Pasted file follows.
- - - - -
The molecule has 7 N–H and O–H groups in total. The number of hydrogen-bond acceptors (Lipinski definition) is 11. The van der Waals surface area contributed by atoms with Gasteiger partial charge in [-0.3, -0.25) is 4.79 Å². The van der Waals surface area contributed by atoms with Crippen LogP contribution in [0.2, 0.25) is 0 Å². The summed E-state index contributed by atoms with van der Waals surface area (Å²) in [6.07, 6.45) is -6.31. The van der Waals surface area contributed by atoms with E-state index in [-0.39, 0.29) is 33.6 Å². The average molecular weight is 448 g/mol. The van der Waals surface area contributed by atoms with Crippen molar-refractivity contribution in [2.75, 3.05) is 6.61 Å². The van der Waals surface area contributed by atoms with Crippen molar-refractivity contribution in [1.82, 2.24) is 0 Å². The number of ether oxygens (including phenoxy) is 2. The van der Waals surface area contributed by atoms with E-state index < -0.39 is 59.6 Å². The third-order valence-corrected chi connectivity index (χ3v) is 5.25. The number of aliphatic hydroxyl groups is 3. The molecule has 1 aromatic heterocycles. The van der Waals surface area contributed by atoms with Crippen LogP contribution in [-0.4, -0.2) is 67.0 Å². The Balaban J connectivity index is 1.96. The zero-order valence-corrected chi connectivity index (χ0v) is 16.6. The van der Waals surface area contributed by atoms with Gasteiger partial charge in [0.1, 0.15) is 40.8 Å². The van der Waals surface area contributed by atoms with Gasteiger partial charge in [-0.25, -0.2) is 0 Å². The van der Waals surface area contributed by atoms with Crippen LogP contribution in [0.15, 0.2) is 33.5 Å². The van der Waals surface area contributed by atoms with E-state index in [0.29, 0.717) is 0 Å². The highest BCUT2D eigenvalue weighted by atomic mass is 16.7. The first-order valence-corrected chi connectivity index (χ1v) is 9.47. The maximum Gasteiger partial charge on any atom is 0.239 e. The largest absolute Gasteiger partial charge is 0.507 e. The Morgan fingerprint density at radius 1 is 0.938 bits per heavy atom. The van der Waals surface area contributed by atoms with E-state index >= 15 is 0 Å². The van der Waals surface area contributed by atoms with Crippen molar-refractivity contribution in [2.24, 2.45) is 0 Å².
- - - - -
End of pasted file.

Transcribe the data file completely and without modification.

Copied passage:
The molecule has 7 N–H and O–H groups in total. The number of hydrogen-bond acceptors (Lipinski definition) is 11. The van der Waals surface area contributed by atoms with Gasteiger partial charge in [-0.3, -0.25) is 4.79 Å². The van der Waals surface area contributed by atoms with Crippen LogP contribution in [0.2, 0.25) is 0 Å². The summed E-state index contributed by atoms with van der Waals surface area (Å²) in [6.07, 6.45) is -6.31. The van der Waals surface area contributed by atoms with E-state index in [-0.39, 0.29) is 33.6 Å². The average molecular weight is 448 g/mol. The van der Waals surface area contributed by atoms with Crippen molar-refractivity contribution in [2.75, 3.05) is 6.61 Å². The van der Waals surface area contributed by atoms with Crippen molar-refractivity contribution in [1.82, 2.24) is 0 Å². The number of ether oxygens (including phenoxy) is 2. The van der Waals surface area contributed by atoms with E-state index < -0.39 is 59.6 Å². The third-order valence-corrected chi connectivity index (χ3v) is 5.25. The number of aliphatic hydroxyl groups is 3. The molecule has 1 aromatic heterocycles. The van der Waals surface area contributed by atoms with Crippen LogP contribution in [-0.4, -0.2) is 67.0 Å². The Balaban J connectivity index is 1.96. The zero-order valence-corrected chi connectivity index (χ0v) is 16.6. The van der Waals surface area contributed by atoms with Gasteiger partial charge in [0.1, 0.15) is 40.8 Å². The van der Waals surface area contributed by atoms with Gasteiger partial charge in [-0.25, -0.2) is 0 Å². The van der Waals surface area contributed by atoms with Crippen LogP contribution in [0.15, 0.2) is 33.5 Å². The van der Waals surface area contributed by atoms with E-state index in [0.29, 0.717) is 0 Å². The highest BCUT2D eigenvalue weighted by atomic mass is 16.7. The first-order valence-corrected chi connectivity index (χ1v) is 9.47. The maximum Gasteiger partial charge on any atom is 0.239 e. The largest absolute Gasteiger partial charge is 0.507 e. The Morgan fingerprint density at radius 1 is 0.938 bits per heavy atom. The van der Waals surface area contributed by atoms with E-state index >= 15 is 0 Å². The van der Waals surface area contributed by atoms with Crippen molar-refractivity contribution in [2.24, 2.45) is 0 Å².